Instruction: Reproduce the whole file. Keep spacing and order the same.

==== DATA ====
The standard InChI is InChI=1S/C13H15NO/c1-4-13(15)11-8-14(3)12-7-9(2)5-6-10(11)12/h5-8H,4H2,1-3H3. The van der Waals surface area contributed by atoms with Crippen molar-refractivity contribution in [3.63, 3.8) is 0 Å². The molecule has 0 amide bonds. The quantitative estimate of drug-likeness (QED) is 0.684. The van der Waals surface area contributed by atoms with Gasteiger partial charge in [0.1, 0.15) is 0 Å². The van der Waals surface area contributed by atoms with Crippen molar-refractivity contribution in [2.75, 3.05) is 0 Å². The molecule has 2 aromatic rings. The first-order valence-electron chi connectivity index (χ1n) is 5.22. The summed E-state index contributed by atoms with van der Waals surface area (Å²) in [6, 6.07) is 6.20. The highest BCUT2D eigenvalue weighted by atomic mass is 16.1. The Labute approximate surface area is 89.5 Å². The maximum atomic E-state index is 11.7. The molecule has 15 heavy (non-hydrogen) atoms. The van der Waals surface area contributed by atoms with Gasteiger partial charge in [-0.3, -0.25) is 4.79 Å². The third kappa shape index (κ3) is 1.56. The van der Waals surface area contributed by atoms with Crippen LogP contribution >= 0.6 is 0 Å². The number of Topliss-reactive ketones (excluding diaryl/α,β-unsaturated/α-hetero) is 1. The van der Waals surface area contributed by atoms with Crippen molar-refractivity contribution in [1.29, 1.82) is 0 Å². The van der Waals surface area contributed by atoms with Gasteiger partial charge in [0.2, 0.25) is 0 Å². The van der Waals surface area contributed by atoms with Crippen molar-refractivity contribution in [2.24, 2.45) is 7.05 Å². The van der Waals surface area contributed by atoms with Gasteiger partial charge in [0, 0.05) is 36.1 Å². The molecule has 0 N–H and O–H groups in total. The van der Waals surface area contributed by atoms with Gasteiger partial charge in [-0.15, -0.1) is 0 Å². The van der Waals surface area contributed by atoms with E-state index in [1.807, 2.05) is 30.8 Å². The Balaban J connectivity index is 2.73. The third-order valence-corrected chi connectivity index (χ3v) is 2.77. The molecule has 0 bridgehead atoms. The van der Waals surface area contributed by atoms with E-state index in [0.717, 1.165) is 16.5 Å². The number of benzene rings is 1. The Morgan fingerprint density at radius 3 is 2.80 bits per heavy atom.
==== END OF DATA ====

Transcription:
The standard InChI is InChI=1S/C13H15NO/c1-4-13(15)11-8-14(3)12-7-9(2)5-6-10(11)12/h5-8H,4H2,1-3H3. The van der Waals surface area contributed by atoms with Crippen molar-refractivity contribution in [3.63, 3.8) is 0 Å². The molecule has 0 amide bonds. The quantitative estimate of drug-likeness (QED) is 0.684. The van der Waals surface area contributed by atoms with Gasteiger partial charge in [0.1, 0.15) is 0 Å². The van der Waals surface area contributed by atoms with Crippen molar-refractivity contribution in [2.75, 3.05) is 0 Å². The molecule has 2 aromatic rings. The first-order valence-electron chi connectivity index (χ1n) is 5.22. The summed E-state index contributed by atoms with van der Waals surface area (Å²) in [6, 6.07) is 6.20. The highest BCUT2D eigenvalue weighted by atomic mass is 16.1. The Labute approximate surface area is 89.5 Å². The maximum atomic E-state index is 11.7. The molecule has 15 heavy (non-hydrogen) atoms. The van der Waals surface area contributed by atoms with Gasteiger partial charge in [-0.3, -0.25) is 4.79 Å². The third kappa shape index (κ3) is 1.56. The van der Waals surface area contributed by atoms with Crippen LogP contribution >= 0.6 is 0 Å². The number of Topliss-reactive ketones (excluding diaryl/α,β-unsaturated/α-hetero) is 1. The van der Waals surface area contributed by atoms with Crippen molar-refractivity contribution in [1.29, 1.82) is 0 Å². The van der Waals surface area contributed by atoms with Gasteiger partial charge in [0.2, 0.25) is 0 Å². The van der Waals surface area contributed by atoms with Crippen molar-refractivity contribution in [2.24, 2.45) is 7.05 Å². The van der Waals surface area contributed by atoms with Gasteiger partial charge in [0, 0.05) is 36.1 Å². The molecule has 0 N–H and O–H groups in total. The van der Waals surface area contributed by atoms with Gasteiger partial charge in [-0.15, -0.1) is 0 Å². The van der Waals surface area contributed by atoms with E-state index in [1.807, 2.05) is 30.8 Å². The Balaban J connectivity index is 2.73. The third-order valence-corrected chi connectivity index (χ3v) is 2.77. The molecule has 0 bridgehead atoms. The van der Waals surface area contributed by atoms with E-state index in [0.717, 1.165) is 16.5 Å². The number of benzene rings is 1. The Morgan fingerprint density at radius 3 is 2.80 bits per heavy atom.